Midnight Eagle

Midnight Eagle

1.5 out of 5 1.5 out of 5 1.5 out of 5 1.5 out of 5 1.5

Comments Comments (0)

A big-budgeted Japanese action pic based on a popular novel by Tetsuo Takashima, Midnight Eagle addresses the notion that war is avoidable if countries refuse to establish national armies. Given Japan’s post-WWII situation, it’s a relevant issue, but the larger one that arises during Izuru Narushima’s film is whether a country without a military force or culture has any means of properly making a movie about covert military intrigue. Certainly, this clunky, monotonous work suggests that such a feat is impossible, given that every one of its battlefield shootouts and armed-forces strategy sessions comes off as phony. This artificiality has a distinctly ‘80s feel to it, what with the countless melodramatic moments shot in slow motion and scored to cheesy synthesizer music. Yet after early hints of potential Schwarzenegger-ish goofiness, Midnight Eagle settles into near-complete torpor. The trifurcated story focuses on a jaded war photographer (Takao Osawa) attempting to locate a downed American stealth jet with an active nuke in the Japan Alps, as well as his sister-in-law’s (Yuko Takeuchi) journalistic investigation into a secret agent related to the aircraft’s crash, and the prime minister’s (Tatsuya Fuji) stern hand-wringing over the crisis. Narushima has a competent visual eye but his film has serious pacing issues, squandering all sorts of time on drawn-out conversations over dilemmas that wind up being resolved through convenient and/or preposterous means. Unfortunately, the alternative to this talkativeness is action that’s staged without coherence or flair, meaning that the entire shebang is a washout any which way you cut it. Eventually, shameless manipulation and bountiful corniness become standard operating procedure. However, as this tale winds down—very, very slowly—to a faux-heartrending show of courageous self-sacrifice, the dominant impression left is one of filmmakers making things up as they go along.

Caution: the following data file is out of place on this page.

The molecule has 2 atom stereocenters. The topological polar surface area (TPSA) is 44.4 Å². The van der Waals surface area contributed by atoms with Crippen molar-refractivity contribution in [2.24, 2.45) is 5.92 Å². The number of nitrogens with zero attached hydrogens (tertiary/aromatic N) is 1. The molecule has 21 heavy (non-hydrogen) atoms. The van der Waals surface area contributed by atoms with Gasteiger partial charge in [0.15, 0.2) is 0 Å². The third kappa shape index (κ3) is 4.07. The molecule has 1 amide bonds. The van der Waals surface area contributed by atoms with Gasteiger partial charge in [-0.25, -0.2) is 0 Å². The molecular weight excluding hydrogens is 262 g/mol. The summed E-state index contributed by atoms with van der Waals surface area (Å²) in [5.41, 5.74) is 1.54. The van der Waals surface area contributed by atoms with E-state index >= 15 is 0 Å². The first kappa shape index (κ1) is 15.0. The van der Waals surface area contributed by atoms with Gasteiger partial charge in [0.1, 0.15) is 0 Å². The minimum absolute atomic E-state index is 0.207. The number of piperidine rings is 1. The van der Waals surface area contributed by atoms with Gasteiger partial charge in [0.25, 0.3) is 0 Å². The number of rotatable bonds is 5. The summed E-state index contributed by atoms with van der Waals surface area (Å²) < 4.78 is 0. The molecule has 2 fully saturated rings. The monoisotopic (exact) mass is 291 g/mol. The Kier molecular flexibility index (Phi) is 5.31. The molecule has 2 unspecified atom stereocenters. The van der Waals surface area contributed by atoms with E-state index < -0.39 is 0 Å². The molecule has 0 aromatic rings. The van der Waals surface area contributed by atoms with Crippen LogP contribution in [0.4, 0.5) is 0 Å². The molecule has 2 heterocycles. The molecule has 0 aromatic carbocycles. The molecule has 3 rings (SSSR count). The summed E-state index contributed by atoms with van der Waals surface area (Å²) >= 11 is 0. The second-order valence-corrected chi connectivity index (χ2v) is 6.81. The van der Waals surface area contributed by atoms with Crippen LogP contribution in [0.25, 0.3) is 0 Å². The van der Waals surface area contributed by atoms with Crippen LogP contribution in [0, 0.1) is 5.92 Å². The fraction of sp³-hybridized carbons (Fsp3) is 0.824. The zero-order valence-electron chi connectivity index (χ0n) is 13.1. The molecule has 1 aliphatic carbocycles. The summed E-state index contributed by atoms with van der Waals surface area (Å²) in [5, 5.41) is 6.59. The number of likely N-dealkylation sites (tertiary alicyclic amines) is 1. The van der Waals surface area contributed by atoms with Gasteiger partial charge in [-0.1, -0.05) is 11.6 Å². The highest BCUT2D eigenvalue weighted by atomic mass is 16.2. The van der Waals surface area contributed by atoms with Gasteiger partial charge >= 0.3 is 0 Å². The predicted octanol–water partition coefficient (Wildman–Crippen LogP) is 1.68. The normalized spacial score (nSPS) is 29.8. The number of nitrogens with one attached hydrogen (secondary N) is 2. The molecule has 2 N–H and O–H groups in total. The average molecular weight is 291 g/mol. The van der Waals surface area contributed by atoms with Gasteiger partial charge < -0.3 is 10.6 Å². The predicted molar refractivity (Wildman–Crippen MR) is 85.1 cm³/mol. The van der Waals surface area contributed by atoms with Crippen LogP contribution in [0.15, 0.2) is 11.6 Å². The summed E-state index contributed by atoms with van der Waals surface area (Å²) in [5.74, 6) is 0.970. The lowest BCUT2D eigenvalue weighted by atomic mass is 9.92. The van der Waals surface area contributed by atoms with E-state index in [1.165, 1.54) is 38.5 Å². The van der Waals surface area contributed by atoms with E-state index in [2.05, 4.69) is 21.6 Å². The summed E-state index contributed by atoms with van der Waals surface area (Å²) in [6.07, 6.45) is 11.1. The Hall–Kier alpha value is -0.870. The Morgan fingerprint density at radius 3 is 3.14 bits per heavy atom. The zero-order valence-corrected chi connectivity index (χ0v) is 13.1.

Buy
DVD
Distributor
Shochiku
Runtime
131 min
Rating
NR
Year
2007
Director
Izuru Narushima
Screenwriter
Yasuo Hasegawa, Kenzaburo Iida
Cast
Takao Osawa, Yuko Takeuchi, Hiroshi Tamaki, Eisaku Yoshida, Tatsuya Fuji, Sayaka Kaneko, Kazuki Namioka, Hiroki Sahara